Reviews

 

The Pot Thief Who Studied Pythagoras has all the components of a great read – an intricate plot, quirky characters, crackling dialog, and a surprise ending.  What’s more, Orenduff successfully captures the essence of New Mexico through humor, romance, and even a little philosophical musing.  New Mexico ’s rich history, people, food, and landscape come alive on its pages.  But, while Orenduff’s account is authentic, this book leaves you wanting more of New Mexico , and the only way to remedy that is to come see for yourself. 

– Bill Richardson, Governor of New Mexico

 

The Pot Thief Who Studied Pythagoras proves that the measure of a successful detective story often depends upon the person of the protagonist.  Orenduff’s Hubert Schuze (affectionately, and appropriately, known as Hubie) is a fantastic creation — by turns modest and bold, sensitive, a wee bit finicky, intensely curious, and loyal.  Schuze is the type of character that you regret doesn’t exist in real life, as is his wonderful sidekick and best friend, Susannah.  Orenduff has obviously spent lots of time in and has great affection for the Northern New Mexico area, because he manages to successfully capture its flavor.  As in the case of Robert B. Parker’s Boston and Sue Grafton’s California coast, you can’t really imagine “The Pot Thief” happening anywhere else.  (By the way, if you are into Mexican/New Mexican food, do not read this book on an empty stomach – I got sidetracked by all the tantalizing descriptions!)  Because of Schuze’s personality and outlook, his entanglement in a web of intrigue, theft, and murder is all the more entertaining.  Schuze is the type of guy who finds himself in deep water purely (well, mostly) by accident, and his reactions to one unexpected situation after another really drive the spirit of the book.  While the plot is very tightly constructed (and impossible to predict), Orenduff’s characters and their very real humanity are what really made me love this book.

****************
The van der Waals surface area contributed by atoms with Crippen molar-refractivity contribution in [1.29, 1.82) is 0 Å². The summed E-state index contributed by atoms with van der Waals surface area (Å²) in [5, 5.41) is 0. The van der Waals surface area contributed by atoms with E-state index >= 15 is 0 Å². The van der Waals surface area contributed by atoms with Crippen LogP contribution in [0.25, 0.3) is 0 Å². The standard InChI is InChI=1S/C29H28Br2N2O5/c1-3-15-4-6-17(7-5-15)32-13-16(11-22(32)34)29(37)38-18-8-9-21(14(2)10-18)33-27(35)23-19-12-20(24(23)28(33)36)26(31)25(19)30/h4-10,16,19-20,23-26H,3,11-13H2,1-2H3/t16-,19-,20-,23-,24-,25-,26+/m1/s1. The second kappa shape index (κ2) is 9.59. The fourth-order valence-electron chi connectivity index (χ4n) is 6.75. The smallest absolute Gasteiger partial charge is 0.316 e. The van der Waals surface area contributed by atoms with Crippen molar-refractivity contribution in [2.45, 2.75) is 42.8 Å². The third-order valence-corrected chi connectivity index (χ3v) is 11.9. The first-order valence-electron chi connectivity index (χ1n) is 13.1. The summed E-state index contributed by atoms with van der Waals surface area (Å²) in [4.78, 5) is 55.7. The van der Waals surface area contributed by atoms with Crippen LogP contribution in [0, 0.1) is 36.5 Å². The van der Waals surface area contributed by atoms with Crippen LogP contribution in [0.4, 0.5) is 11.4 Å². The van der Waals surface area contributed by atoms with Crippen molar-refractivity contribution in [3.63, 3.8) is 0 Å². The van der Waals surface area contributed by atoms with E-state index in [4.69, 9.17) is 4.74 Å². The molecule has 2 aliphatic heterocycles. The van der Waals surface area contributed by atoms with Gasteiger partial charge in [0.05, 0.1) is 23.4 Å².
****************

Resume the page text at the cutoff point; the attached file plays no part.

– Claire Bartos in Amazon.com

 

Folks, this is an outstanding book! I bought it at the PSWA conference mainly because I thought Michael was a charming guy and I liked the cover of the book. I had no idea what it was about. Oh, of course Billie told me it was a good book, but after all, she is the publisher of the Pot Thief.  What a surprise I was in for when I began reading. This is a mystery, but not like any mystery I’ve ever read before. The hero, Hubert, sells old pots from his shop in New Mexico, he also digs pots up which is no longer legal, and he can make a pot that looks like the old ones. Hubert gets all tangled up in a most devious plot to steal a pot from a museum, but the book is so much more than that. I laughed out loud in several spots, the dialogue is wonderful. Orenduff knows how to spin an intelligent tale and turn a surprising phrase.
Next, I’d like him to write a cookbook. I’ve never read about such mouth watering food before. If you want an entertaining time, do pick up the Pot Thief Who Studied Pythagoras. Thanks, Mike, for several hours of great fun.

Marilyn a.k.a. F. M. Meredith
Author of No Sanctuary

 

 

J orenduffLinks:

www.orenduff.org

www.ThePotThief.blogspot.com